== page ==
A lawn disease is an abnormal turf condition that has an adverse effect on the grass. They are often difficult to identify correctly, as so many have similar symptoms and appearance.
There are different kinds of disease that infect turf in the UK. The most common are fusarium patch, red thread and fairy rings. Each turf disease is different, some attack different grass species, some attack luxury lawns while some attack utility lawns and the timing of the attack varies too.
However they all have one common trait, in that 3 main components must be present in the turf or soil for the disease to become active and infect the grass. If any component is missing then the disease can not thrive. These 3 components are:
- The grass species: The species of grass (sometimes referred to as ‘the host’) present in the lawn is a factor, as different species are susceptible to different diseases. E.g. Annual meadow grass is prone to fusarium patch and anthracnose. Rye grass and fescue is susceptible to red thread. Bent grass suffers from take-all patch.
- The soil pathogens: Soil pathogens are always present in the the soil and it is these that cause the damage as they infect the turf. Pathogens are bacteria or micro organisms found within the soil. They include various types of fungi, nematodes and viruses.
- The environmental factors: Environmental or climatic conditions can influence the development of pathogens as well as leaving turf susceptible too an attack. Fusarium attacks turf in cool, moist conditions while red thread infects turf on poorly drained soils that are deficient in nitrogen.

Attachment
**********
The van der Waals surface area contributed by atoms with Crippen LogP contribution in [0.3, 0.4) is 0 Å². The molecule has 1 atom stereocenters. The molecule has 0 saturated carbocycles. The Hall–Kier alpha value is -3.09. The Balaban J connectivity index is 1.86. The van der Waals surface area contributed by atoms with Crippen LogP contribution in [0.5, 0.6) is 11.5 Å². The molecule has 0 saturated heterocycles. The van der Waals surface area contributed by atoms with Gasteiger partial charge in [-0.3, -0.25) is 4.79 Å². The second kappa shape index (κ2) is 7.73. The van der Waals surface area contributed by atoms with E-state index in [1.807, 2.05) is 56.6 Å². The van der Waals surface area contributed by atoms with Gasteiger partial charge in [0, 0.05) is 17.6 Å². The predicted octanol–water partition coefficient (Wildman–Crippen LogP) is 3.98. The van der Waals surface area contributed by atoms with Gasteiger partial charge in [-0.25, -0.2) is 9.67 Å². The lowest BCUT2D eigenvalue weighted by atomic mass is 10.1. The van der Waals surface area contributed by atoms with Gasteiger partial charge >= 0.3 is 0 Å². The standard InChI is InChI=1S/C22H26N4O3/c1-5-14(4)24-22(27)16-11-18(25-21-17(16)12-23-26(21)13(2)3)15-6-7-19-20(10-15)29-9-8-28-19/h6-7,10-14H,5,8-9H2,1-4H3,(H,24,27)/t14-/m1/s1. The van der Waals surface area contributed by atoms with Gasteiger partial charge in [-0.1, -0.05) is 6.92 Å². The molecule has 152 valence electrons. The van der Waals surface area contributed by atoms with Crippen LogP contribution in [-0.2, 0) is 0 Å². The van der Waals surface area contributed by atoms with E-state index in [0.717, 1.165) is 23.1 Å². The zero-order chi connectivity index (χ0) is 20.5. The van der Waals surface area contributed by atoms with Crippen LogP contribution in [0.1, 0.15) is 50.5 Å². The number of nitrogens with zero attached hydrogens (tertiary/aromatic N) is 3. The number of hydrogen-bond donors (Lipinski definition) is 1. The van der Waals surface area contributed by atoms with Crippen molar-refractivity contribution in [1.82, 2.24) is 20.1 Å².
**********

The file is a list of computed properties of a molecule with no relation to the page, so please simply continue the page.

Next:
Correctly identifying a turf disease can be a difficult task, even turf professionals sometimes require some help. For these reasons we have covered the most common disease with key information and images to help with disease identification. All the common disease are covered. These include fusarium, red thread, take-all, anthracnose and dollar spot. Fore more information please click here…
Prevention and control
The climate which plays a major role in lawn disease development, can not be controlled. However, cultural practices can be adapted to discourage many diseases. Mowing the grass at the correct height, the correct fertiliser inputs, removing surface water from the lawn all play their own role in preventing turf diseases.
Controlling a disease can be a difficult task for the amateur gardener. This is because they don’t have access to turf fungicides, as used by turf care professionals. Luckily the most damaging diseases are quite uncommon on lawns and those that do attack can quite often be managed using cultural methods.
Turf diseases are much more common on sports turf, especially golf greens. This is because the turf is mown shorter, as golfers demand quick putting surfaces. Sports turf also receives more wear and tear. This all adds up to more stress being placed on the turf, leaving it more susceptible to an attack.